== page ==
The transmissive surface may be other than the table top 200 described above such as a table as described in Gagner et al, U.S. Pat. No. 8,430,405 filed Nov. 14, 20101 and titled “Multi-Projection Gaming Table” or Gadda et al, US Pub App 2009/0124383 filed Nov. 9, 2007 and titled “Apparatus for Use with Interactive table Games and Methods of Use”. The transmissive surface may be embodied as a merchant counter such as, for example, a counter surface at a mobile device store where mobile devices can be placed on the surface and content can be displayed on the surface adjacent to the position and data can be exchanged between user's devices and a system. For example a user could place their device on the surface for binding and content would be displayed adjacent to the bound mobile device such as billing information. The user may then transfer funds such as in the manner described above to satisfy the account.
The transmissive windows 902 may be any suitable configuration to transmit light for binding the mobile device to a position at the table. For example, the configuration may include providing a dual purpose for a token detector. For example the detector could read the placement of a token or the flashes from the camera flash of a mobile device for binding the mobile device to a position at the table as described above.
Each of these embodiments and obvious variations thereof is contemplated as falling within the spirit and scope of the claimed invention, which is set forth in the following claims. Moreover, the present concepts expressly include any and all combinations and sub combinations of the preceding elements and aspects.
1. A system for binding a mobile device to a location at a table for the exchange of data with one or more processors, the mobile device including a wireless device transceiver, a device camera with a flash, the system comprising:
- the table having an upper surface, a lower surface and including at least one light transmissive location to register with the user's mobile device resting at the top surface;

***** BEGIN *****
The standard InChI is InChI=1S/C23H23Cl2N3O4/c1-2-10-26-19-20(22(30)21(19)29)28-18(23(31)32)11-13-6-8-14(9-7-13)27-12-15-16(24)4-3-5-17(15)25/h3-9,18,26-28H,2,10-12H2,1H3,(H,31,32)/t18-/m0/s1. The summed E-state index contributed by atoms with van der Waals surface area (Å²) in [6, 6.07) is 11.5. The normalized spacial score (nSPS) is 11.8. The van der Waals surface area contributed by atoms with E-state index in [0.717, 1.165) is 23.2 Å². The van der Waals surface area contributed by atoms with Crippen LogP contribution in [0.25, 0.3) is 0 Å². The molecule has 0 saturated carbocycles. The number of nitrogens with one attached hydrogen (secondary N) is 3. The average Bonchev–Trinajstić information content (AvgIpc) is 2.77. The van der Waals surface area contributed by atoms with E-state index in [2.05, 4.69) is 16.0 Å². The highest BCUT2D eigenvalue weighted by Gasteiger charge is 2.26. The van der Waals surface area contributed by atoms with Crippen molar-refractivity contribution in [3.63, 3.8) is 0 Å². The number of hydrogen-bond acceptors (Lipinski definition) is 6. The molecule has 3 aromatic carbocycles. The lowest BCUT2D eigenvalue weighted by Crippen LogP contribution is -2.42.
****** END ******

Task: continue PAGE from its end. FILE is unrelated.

- an optical receiver;
- a wireless surface transceiver associated with the table; and
- a said one or more processors in communication with the optical receiver and the surface transceiver and configured to:
- receive, at the surface transceiver, one or more of (a) a wireless beacon signal from the device transceiver or (b) a wireless response signal from the device transceiver to a surface transceiver transmitted beacon signal that the mobile device is at the top surface;
- receive at the optical receiver device camera flash signals transmitted through the table; and
- based upon a location of the flash signals, determine the detected mobile device location at the surface.
2. The system of claim 1 wherein the mobile device includes apparatus for determining the orientation of the device as laying upon the surface and to transmit the beacon signal or response signal in response thereto.
3. The system of claim 1 comprising the surface includes at least a non-opaque window to pass the emitted device flash signals to the optical receiver.
4. The system of claim 1 comprising the surface is non-opaque.
5. The system of claim 4 comprising a projector disposed to project content to be displayed at the surface, the processor configured to receive signals from the optical receiver and process the same to determine the location of the device flash signals and a footprint of the shadow for the position of the emitting device laying on the surface.
6. The system of claim 5 comprising said processor configured to control the projector to display content at position associated with the device.
7. The system of claim 6 wherein the device includes an input device comprising the surface transceiver configured to receive wireless signals from the input device to provide data from the mobile device to the one or more processors.
8. The system of claim 7 wherein the device includes a touch screen display input device comprising the surface transceiver configured to receive wireless signals from the input touch screen display device to provide data from the mobile device to the one or more processors.
9. The system of claim 8 wherein the mobile device has access to an eWallet which displays a funds icon at the touch screen display input device, the processor configured to receive wireless signals from the input touch screen display device to transmit data to the one or more processors for the transfer of funds.